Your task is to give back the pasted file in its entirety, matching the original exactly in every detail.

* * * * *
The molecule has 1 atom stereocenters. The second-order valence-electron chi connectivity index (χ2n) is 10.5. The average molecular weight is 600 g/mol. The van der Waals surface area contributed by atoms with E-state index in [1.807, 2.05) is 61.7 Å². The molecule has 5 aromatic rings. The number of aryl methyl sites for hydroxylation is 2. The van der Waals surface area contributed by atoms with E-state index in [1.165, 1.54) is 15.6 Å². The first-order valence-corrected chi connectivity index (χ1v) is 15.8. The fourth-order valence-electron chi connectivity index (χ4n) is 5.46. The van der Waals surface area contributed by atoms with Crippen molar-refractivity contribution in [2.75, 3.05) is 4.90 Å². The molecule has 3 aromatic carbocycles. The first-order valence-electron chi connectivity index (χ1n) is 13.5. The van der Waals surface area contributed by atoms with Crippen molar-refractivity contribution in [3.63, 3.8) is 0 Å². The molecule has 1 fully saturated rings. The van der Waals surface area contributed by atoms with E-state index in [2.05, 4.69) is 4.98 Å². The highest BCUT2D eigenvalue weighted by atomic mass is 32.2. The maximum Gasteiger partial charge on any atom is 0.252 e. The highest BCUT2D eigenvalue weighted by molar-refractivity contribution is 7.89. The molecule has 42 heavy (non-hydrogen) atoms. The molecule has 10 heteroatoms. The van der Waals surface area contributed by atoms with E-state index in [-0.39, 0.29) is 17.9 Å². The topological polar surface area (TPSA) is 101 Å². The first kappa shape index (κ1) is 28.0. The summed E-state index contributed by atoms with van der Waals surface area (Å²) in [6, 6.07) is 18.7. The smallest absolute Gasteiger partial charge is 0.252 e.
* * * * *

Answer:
The molecule has 1 atom stereocenters. The second-order valence-electron chi connectivity index (χ2n) is 10.5. The average molecular weight is 600 g/mol. The van der Waals surface area contributed by atoms with E-state index in [1.807, 2.05) is 61.7 Å². The molecule has 5 aromatic rings. The number of aryl methyl sites for hydroxylation is 2. The van der Waals surface area contributed by atoms with E-state index in [1.165, 1.54) is 15.6 Å². The first-order valence-corrected chi connectivity index (χ1v) is 15.8. The fourth-order valence-electron chi connectivity index (χ4n) is 5.46. The van der Waals surface area contributed by atoms with Crippen molar-refractivity contribution in [2.75, 3.05) is 4.90 Å². The molecule has 3 aromatic carbocycles. The first-order valence-electron chi connectivity index (χ1n) is 13.5. The van der Waals surface area contributed by atoms with Crippen molar-refractivity contribution in [3.63, 3.8) is 0 Å². The molecule has 1 fully saturated rings. The van der Waals surface area contributed by atoms with E-state index in [2.05, 4.69) is 4.98 Å². The highest BCUT2D eigenvalue weighted by atomic mass is 32.2. The maximum Gasteiger partial charge on any atom is 0.252 e. The highest BCUT2D eigenvalue weighted by molar-refractivity contribution is 7.89. The molecule has 42 heavy (non-hydrogen) atoms. The molecule has 10 heteroatoms. The van der Waals surface area contributed by atoms with E-state index in [-0.39, 0.29) is 17.9 Å². The topological polar surface area (TPSA) is 101 Å². The first kappa shape index (κ1) is 28.0. The summed E-state index contributed by atoms with van der Waals surface area (Å²) in [6, 6.07) is 18.7. The smallest absolute Gasteiger partial charge is 0.252 e.